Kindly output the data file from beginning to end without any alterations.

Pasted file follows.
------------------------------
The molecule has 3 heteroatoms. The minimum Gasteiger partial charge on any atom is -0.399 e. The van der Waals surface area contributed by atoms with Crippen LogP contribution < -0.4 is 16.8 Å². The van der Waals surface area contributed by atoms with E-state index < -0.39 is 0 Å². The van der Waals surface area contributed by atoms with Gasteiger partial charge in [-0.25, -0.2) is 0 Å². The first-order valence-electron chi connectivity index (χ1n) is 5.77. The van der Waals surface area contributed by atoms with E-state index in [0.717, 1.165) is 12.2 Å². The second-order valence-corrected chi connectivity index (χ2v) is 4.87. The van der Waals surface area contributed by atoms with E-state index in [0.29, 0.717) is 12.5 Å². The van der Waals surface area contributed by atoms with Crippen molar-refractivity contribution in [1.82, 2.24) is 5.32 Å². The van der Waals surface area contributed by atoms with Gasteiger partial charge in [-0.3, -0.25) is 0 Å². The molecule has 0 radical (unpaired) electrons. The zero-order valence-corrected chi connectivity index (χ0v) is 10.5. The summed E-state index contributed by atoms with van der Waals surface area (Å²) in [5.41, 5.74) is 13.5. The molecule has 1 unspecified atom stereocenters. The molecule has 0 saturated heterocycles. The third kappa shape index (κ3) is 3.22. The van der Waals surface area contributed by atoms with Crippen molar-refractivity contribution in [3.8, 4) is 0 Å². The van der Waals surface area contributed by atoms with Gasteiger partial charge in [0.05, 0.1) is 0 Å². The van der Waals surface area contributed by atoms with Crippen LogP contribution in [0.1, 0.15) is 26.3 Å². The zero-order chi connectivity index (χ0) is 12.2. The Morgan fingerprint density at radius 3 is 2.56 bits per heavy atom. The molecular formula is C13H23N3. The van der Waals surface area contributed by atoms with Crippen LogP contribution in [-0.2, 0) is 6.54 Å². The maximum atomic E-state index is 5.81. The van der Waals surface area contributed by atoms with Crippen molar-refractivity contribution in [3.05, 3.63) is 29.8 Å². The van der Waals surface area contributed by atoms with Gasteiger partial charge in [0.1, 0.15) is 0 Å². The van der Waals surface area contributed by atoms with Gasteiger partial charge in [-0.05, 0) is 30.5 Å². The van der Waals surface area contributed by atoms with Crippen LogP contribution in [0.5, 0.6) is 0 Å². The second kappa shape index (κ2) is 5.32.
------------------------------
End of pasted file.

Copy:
The molecule has 3 heteroatoms. The minimum Gasteiger partial charge on any atom is -0.399 e. The van der Waals surface area contributed by atoms with Crippen LogP contribution < -0.4 is 16.8 Å². The van der Waals surface area contributed by atoms with E-state index < -0.39 is 0 Å². The van der Waals surface area contributed by atoms with Gasteiger partial charge in [-0.25, -0.2) is 0 Å². The first-order valence-electron chi connectivity index (χ1n) is 5.77. The van der Waals surface area contributed by atoms with E-state index in [0.717, 1.165) is 12.2 Å². The second-order valence-corrected chi connectivity index (χ2v) is 4.87. The van der Waals surface area contributed by atoms with E-state index in [0.29, 0.717) is 12.5 Å². The van der Waals surface area contributed by atoms with Crippen molar-refractivity contribution in [1.82, 2.24) is 5.32 Å². The van der Waals surface area contributed by atoms with Gasteiger partial charge in [-0.3, -0.25) is 0 Å². The molecule has 0 radical (unpaired) electrons. The zero-order valence-corrected chi connectivity index (χ0v) is 10.5. The summed E-state index contributed by atoms with van der Waals surface area (Å²) in [5.41, 5.74) is 13.5. The molecule has 1 unspecified atom stereocenters. The molecule has 0 saturated heterocycles. The third kappa shape index (κ3) is 3.22. The van der Waals surface area contributed by atoms with Crippen molar-refractivity contribution in [3.8, 4) is 0 Å². The van der Waals surface area contributed by atoms with Gasteiger partial charge in [0.05, 0.1) is 0 Å². The van der Waals surface area contributed by atoms with Crippen LogP contribution in [0.1, 0.15) is 26.3 Å². The zero-order chi connectivity index (χ0) is 12.2. The Morgan fingerprint density at radius 3 is 2.56 bits per heavy atom. The molecular formula is C13H23N3. The van der Waals surface area contributed by atoms with Crippen LogP contribution in [-0.2, 0) is 6.54 Å². The maximum atomic E-state index is 5.81. The van der Waals surface area contributed by atoms with Crippen molar-refractivity contribution in [3.05, 3.63) is 29.8 Å². The van der Waals surface area contributed by atoms with Gasteiger partial charge in [0.1, 0.15) is 0 Å². The van der Waals surface area contributed by atoms with Gasteiger partial charge in [-0.05, 0) is 30.5 Å². The van der Waals surface area contributed by atoms with Crippen LogP contribution in [0.5, 0.6) is 0 Å². The second kappa shape index (κ2) is 5.32.